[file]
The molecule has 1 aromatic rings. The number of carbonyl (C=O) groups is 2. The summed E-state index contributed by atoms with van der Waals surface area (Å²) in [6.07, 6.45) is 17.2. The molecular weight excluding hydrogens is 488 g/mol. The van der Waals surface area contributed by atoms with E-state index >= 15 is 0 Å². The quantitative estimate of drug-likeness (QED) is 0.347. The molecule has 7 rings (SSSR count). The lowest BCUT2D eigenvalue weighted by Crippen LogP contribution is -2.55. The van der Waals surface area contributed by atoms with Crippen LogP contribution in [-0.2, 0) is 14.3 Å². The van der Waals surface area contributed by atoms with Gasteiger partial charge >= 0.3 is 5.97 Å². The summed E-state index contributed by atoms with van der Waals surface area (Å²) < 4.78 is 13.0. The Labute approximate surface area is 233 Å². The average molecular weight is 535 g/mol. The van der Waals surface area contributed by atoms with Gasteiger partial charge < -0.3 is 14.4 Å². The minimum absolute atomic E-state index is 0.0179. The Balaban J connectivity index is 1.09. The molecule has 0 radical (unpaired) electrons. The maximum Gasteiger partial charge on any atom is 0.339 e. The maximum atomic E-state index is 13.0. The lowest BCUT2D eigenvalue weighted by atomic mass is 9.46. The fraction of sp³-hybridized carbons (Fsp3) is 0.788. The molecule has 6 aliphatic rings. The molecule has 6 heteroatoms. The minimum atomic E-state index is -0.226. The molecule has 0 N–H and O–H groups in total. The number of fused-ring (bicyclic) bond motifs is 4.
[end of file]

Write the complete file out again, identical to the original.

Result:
The molecule has 1 aromatic rings. The number of carbonyl (C=O) groups is 2. The summed E-state index contributed by atoms with van der Waals surface area (Å²) in [6.07, 6.45) is 17.2. The molecular weight excluding hydrogens is 488 g/mol. The van der Waals surface area contributed by atoms with E-state index >= 15 is 0 Å². The quantitative estimate of drug-likeness (QED) is 0.347. The molecule has 7 rings (SSSR count). The lowest BCUT2D eigenvalue weighted by Crippen LogP contribution is -2.55. The van der Waals surface area contributed by atoms with Crippen LogP contribution in [-0.2, 0) is 14.3 Å². The van der Waals surface area contributed by atoms with Gasteiger partial charge >= 0.3 is 5.97 Å². The summed E-state index contributed by atoms with van der Waals surface area (Å²) < 4.78 is 13.0. The Labute approximate surface area is 233 Å². The average molecular weight is 535 g/mol. The van der Waals surface area contributed by atoms with Gasteiger partial charge < -0.3 is 14.4 Å². The minimum absolute atomic E-state index is 0.0179. The Balaban J connectivity index is 1.09. The molecule has 0 radical (unpaired) electrons. The maximum Gasteiger partial charge on any atom is 0.339 e. The maximum atomic E-state index is 13.0. The lowest BCUT2D eigenvalue weighted by atomic mass is 9.46. The fraction of sp³-hybridized carbons (Fsp3) is 0.788. The molecule has 6 aliphatic rings. The molecule has 6 heteroatoms. The minimum atomic E-state index is -0.226. The molecule has 0 N–H and O–H groups in total. The number of fused-ring (bicyclic) bond motifs is 4.